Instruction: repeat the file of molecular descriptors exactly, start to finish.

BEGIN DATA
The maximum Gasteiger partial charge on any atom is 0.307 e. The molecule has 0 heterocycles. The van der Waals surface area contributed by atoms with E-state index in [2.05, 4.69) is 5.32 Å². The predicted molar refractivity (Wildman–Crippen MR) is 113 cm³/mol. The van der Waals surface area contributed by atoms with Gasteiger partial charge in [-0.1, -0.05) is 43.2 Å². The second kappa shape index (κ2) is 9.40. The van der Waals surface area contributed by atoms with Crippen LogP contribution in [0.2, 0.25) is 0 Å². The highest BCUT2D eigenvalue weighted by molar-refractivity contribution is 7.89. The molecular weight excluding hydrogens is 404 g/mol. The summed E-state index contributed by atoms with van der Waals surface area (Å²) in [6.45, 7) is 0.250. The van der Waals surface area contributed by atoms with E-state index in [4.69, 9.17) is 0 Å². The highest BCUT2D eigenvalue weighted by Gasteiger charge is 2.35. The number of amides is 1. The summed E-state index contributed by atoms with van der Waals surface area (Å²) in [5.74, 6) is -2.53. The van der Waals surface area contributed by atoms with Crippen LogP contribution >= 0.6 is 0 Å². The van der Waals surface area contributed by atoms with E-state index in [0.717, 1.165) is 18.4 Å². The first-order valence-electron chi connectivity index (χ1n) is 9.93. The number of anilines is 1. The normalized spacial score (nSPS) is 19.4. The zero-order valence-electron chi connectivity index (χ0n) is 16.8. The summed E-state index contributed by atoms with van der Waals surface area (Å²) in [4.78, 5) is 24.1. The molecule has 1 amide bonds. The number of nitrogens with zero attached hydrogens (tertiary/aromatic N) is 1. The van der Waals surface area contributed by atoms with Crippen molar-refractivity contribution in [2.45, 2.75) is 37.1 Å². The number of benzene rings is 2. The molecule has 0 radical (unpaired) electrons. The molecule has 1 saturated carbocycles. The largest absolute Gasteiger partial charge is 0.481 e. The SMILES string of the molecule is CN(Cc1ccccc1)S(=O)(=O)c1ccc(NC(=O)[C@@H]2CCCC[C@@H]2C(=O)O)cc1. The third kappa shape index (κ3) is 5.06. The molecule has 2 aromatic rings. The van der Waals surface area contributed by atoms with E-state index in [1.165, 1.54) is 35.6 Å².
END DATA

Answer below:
The maximum Gasteiger partial charge on any atom is 0.307 e. The molecule has 0 heterocycles. The van der Waals surface area contributed by atoms with E-state index in [2.05, 4.69) is 5.32 Å². The predicted molar refractivity (Wildman–Crippen MR) is 113 cm³/mol. The van der Waals surface area contributed by atoms with Gasteiger partial charge in [-0.1, -0.05) is 43.2 Å². The second kappa shape index (κ2) is 9.40. The van der Waals surface area contributed by atoms with Crippen LogP contribution in [0.2, 0.25) is 0 Å². The highest BCUT2D eigenvalue weighted by molar-refractivity contribution is 7.89. The molecular weight excluding hydrogens is 404 g/mol. The summed E-state index contributed by atoms with van der Waals surface area (Å²) in [6.45, 7) is 0.250. The van der Waals surface area contributed by atoms with E-state index in [4.69, 9.17) is 0 Å². The highest BCUT2D eigenvalue weighted by Gasteiger charge is 2.35. The number of amides is 1. The summed E-state index contributed by atoms with van der Waals surface area (Å²) in [5.74, 6) is -2.53. The van der Waals surface area contributed by atoms with Crippen LogP contribution >= 0.6 is 0 Å². The van der Waals surface area contributed by atoms with E-state index in [0.717, 1.165) is 18.4 Å². The first-order valence-electron chi connectivity index (χ1n) is 9.93. The number of anilines is 1. The normalized spacial score (nSPS) is 19.4. The zero-order valence-electron chi connectivity index (χ0n) is 16.8. The summed E-state index contributed by atoms with van der Waals surface area (Å²) in [4.78, 5) is 24.1. The molecule has 1 amide bonds. The number of nitrogens with zero attached hydrogens (tertiary/aromatic N) is 1. The van der Waals surface area contributed by atoms with Crippen molar-refractivity contribution in [2.45, 2.75) is 37.1 Å². The number of benzene rings is 2. The molecule has 0 radical (unpaired) electrons. The molecule has 1 saturated carbocycles. The largest absolute Gasteiger partial charge is 0.481 e. The SMILES string of the molecule is CN(Cc1ccccc1)S(=O)(=O)c1ccc(NC(=O)[C@@H]2CCCC[C@@H]2C(=O)O)cc1. The third kappa shape index (κ3) is 5.06. The molecule has 2 aromatic rings. The van der Waals surface area contributed by atoms with E-state index in [1.165, 1.54) is 35.6 Å².